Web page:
Annandale Creative Arts Centre, August 9


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Holly Harrison. Photo: Peter Jovanov.

Marriages between sound and image remain fickle when, unlike in a movie, the music is intended as the primary focus. Sometimes the two bring each other to mutual fulfilment; more often they are at cross purposes. Still the most successful such marriage I’ve witnessed was Sex, Lynch and Video Games, when the audacious Canadian composer Nicole Lizee devised both music and images.

Sydney composer John Encarnacao’s Tinderbox, originally penned for Alana Valentine’s play of that name, was here being launched in recorded form by his trio Espadrille, with Brendan Smyly (saxophones, electronics) and Holly Harrison (drums). Because the work was conceived as incidental music it worked beautifully in dialogue with Ryszard Dabek’s projections. These were largely of dilapidated buildings and equipment: a rusted-out vision of reality that suited the music’s default setting of eerie sparseness, often with long notes and looping from Smyly’s soprano interlacing with controlled feedback or sparse chords from the guitar and textural drumming (including a chain on the floor-tom). During a section called Smoke and Mirrors came footage of a boy endlessly failing in a game of pin the tail on the donkey – a brilliant metaphor for a WestConnex planning meeting!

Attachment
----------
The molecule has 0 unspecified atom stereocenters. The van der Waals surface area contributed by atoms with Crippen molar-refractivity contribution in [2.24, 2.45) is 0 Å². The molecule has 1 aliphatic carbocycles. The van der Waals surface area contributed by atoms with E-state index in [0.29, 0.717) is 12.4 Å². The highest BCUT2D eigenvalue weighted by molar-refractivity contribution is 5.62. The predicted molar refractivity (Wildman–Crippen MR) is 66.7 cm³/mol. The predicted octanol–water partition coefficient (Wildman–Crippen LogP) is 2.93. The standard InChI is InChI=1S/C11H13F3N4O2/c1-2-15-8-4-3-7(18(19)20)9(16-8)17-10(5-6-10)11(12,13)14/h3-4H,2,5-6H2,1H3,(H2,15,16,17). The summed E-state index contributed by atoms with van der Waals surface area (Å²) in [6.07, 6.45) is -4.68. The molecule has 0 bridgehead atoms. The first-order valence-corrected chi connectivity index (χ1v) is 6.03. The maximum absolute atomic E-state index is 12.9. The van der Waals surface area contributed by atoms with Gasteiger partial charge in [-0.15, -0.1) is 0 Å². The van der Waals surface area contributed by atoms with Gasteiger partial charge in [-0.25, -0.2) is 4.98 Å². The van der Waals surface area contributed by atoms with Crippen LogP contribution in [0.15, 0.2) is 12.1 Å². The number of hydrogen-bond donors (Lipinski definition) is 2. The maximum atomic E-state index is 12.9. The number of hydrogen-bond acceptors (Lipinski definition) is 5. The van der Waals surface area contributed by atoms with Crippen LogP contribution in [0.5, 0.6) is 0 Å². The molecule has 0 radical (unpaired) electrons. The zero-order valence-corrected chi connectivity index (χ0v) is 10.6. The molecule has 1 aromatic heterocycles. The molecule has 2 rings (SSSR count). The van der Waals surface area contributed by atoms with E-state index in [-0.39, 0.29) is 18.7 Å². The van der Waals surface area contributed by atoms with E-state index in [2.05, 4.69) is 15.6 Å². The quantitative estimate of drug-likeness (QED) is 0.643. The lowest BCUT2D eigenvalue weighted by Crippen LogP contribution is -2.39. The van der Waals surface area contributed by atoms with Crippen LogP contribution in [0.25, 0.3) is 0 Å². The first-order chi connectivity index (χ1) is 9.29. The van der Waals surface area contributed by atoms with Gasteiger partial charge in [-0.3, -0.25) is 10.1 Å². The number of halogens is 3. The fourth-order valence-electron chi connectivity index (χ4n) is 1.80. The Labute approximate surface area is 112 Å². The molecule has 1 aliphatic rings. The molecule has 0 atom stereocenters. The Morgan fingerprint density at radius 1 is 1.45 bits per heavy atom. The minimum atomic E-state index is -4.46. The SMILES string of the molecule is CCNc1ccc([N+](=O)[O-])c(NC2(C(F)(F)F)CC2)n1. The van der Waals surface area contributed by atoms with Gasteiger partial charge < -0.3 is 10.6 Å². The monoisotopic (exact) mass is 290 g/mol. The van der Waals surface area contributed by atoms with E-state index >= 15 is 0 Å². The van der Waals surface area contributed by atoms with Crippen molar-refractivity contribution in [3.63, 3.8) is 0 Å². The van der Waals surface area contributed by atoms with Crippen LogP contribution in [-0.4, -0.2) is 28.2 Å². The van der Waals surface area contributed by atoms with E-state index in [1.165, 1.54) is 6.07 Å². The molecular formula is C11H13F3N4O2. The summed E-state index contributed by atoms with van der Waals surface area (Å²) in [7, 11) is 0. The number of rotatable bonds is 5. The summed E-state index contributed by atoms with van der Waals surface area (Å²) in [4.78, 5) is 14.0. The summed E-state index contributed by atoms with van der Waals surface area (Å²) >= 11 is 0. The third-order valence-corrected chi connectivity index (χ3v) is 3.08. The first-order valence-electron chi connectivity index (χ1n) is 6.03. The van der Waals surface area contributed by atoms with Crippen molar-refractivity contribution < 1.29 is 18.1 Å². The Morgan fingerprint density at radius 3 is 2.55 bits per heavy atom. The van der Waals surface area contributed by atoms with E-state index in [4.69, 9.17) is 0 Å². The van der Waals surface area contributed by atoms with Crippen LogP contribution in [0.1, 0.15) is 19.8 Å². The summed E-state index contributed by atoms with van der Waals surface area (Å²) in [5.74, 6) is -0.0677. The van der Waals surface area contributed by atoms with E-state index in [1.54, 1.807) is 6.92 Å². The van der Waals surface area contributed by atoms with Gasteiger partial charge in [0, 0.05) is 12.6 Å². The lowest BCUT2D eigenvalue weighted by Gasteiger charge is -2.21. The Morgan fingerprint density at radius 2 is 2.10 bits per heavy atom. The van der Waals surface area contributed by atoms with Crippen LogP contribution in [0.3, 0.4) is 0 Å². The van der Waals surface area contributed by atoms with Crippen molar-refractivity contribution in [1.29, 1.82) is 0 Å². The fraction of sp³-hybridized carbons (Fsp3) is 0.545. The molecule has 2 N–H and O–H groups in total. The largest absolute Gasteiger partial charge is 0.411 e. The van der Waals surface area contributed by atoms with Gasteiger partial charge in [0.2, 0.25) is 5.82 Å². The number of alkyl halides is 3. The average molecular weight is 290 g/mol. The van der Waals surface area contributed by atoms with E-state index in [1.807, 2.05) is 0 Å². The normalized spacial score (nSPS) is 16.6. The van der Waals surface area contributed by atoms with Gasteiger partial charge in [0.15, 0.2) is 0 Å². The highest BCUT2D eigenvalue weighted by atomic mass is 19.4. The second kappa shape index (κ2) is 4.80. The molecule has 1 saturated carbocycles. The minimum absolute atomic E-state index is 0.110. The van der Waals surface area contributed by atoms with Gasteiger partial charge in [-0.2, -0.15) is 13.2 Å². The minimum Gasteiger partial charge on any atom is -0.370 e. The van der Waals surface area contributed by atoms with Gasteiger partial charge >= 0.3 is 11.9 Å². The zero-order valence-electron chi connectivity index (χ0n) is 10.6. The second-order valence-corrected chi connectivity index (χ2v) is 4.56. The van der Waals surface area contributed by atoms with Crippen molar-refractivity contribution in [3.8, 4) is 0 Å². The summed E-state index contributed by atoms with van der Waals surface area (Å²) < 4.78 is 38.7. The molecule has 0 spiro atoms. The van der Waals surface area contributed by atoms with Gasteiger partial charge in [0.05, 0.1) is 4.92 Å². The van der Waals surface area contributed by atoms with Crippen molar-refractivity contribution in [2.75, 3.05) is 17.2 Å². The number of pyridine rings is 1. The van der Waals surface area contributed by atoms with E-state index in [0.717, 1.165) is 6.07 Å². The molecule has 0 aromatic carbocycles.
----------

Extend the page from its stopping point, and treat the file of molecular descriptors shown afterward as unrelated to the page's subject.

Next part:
Encarnacao’s work contains an almost painterly preoccupation with form: balancing mass and space in arrestingly asymmetrical ways, with, refreshingly, the craft of musicianship wholly dedicated to serving the art.

The gifted Harrison returned with guitarist Joseph Tabua as half of Tabua-Harrison, the duo launching an album, Scout, and exclusively performing improvisations covering considerable territory in terms of mood, texture and rhythm. They, too, were accompanied by Dabek’s projections, but now the music seemed too dense to accommodate the images, resulting in sensory overload and a personal preference to listen with closed eyes.

The more brutal the music the better it was, and in this high-ceilinged ex-church the sounds ceased to have directional sources, rather raging around you like some out-of-control sonic bushfire, although on occasion the players seemed to lose touch with each other’s intent.